Antibacterial proteins are an important part of the innate immune system for all animals. They have been extensively studied in mammals, amphibians and invertebrates, but have received only scant attention in fish. Their expression and processing, however, provide a way of monitoring defence vigour during development or with seasonal changes in physiology. The aim of the present work was to identify and characterise antibacterial proteins in rainbow trout. In vitro analyses of extracts of the peripheral blood leucocytes, head kidney leucocytes and mucus from adult unstimulated (non-immune) fish showed marked antibacterial activity against Gram positive bacteria. Fractionation by ion exchange chromatography and RP-HPLC of head kidney extracts showed the presence of two forms of lysozyme but no constitutively expressed antimicrobial proteins of <10 kDa. By contrast, chromatographic analyses of mucus revealed at least four antibacterial proteins. Two are conventional lysozymes, a third is an unusual lysozyme-like protein with a low isoelectric point, and the fourth is a highly hydrophobic, cationic peptide of c. 3 kDa.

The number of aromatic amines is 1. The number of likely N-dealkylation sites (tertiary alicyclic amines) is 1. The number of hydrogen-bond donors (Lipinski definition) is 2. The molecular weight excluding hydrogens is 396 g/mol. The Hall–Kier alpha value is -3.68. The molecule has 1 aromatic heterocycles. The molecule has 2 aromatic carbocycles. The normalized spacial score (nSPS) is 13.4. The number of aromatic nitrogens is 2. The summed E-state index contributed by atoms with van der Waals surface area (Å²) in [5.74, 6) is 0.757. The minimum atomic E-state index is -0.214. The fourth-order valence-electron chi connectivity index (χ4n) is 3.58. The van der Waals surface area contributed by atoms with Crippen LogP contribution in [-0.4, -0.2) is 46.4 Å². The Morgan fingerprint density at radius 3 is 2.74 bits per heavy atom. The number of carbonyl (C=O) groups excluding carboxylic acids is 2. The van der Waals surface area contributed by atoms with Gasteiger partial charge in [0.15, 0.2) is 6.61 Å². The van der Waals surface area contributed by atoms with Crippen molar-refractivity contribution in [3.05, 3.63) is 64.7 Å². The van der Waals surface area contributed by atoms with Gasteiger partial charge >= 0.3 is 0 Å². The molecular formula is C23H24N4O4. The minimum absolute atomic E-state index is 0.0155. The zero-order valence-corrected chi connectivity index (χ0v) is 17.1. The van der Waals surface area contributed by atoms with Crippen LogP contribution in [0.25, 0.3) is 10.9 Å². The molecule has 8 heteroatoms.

Smith, V. J., Fernandes, J. M. O., Jones, S. J., Kemp, G. D., & Tatner, M. F. (2000). Antibacterial proteins in rainbow trout: Oncorhynchus mykiss. Fish and Shellfish Immunology, 10(3), 243-260. https://doi.org/10.1006/fsim.1999.0254